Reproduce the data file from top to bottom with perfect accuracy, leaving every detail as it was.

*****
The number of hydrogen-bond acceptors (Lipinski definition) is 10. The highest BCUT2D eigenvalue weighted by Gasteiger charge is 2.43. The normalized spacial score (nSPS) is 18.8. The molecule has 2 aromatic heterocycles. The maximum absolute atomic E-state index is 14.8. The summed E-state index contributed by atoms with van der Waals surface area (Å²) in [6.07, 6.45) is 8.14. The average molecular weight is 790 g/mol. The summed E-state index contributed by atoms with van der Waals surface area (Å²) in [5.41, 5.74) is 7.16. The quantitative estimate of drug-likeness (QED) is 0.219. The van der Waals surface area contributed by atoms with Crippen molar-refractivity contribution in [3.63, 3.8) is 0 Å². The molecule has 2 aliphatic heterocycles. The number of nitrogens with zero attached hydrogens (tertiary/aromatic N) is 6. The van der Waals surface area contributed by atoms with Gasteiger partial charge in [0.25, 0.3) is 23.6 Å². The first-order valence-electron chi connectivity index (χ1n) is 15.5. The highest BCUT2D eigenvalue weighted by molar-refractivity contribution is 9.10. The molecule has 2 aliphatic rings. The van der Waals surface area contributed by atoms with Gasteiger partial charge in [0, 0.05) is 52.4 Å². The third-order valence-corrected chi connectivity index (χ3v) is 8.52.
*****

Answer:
The number of hydrogen-bond acceptors (Lipinski definition) is 10. The highest BCUT2D eigenvalue weighted by Gasteiger charge is 2.43. The normalized spacial score (nSPS) is 18.8. The molecule has 2 aromatic heterocycles. The maximum absolute atomic E-state index is 14.8. The summed E-state index contributed by atoms with van der Waals surface area (Å²) in [6.07, 6.45) is 8.14. The average molecular weight is 790 g/mol. The summed E-state index contributed by atoms with van der Waals surface area (Å²) in [5.41, 5.74) is 7.16. The quantitative estimate of drug-likeness (QED) is 0.219. The van der Waals surface area contributed by atoms with Crippen molar-refractivity contribution in [3.63, 3.8) is 0 Å². The molecule has 2 aliphatic heterocycles. The number of nitrogens with zero attached hydrogens (tertiary/aromatic N) is 6. The van der Waals surface area contributed by atoms with Gasteiger partial charge in [0.25, 0.3) is 23.6 Å². The first-order valence-electron chi connectivity index (χ1n) is 15.5. The highest BCUT2D eigenvalue weighted by molar-refractivity contribution is 9.10. The molecule has 2 aliphatic rings. The van der Waals surface area contributed by atoms with Gasteiger partial charge in [0, 0.05) is 52.4 Å². The third-order valence-corrected chi connectivity index (χ3v) is 8.52.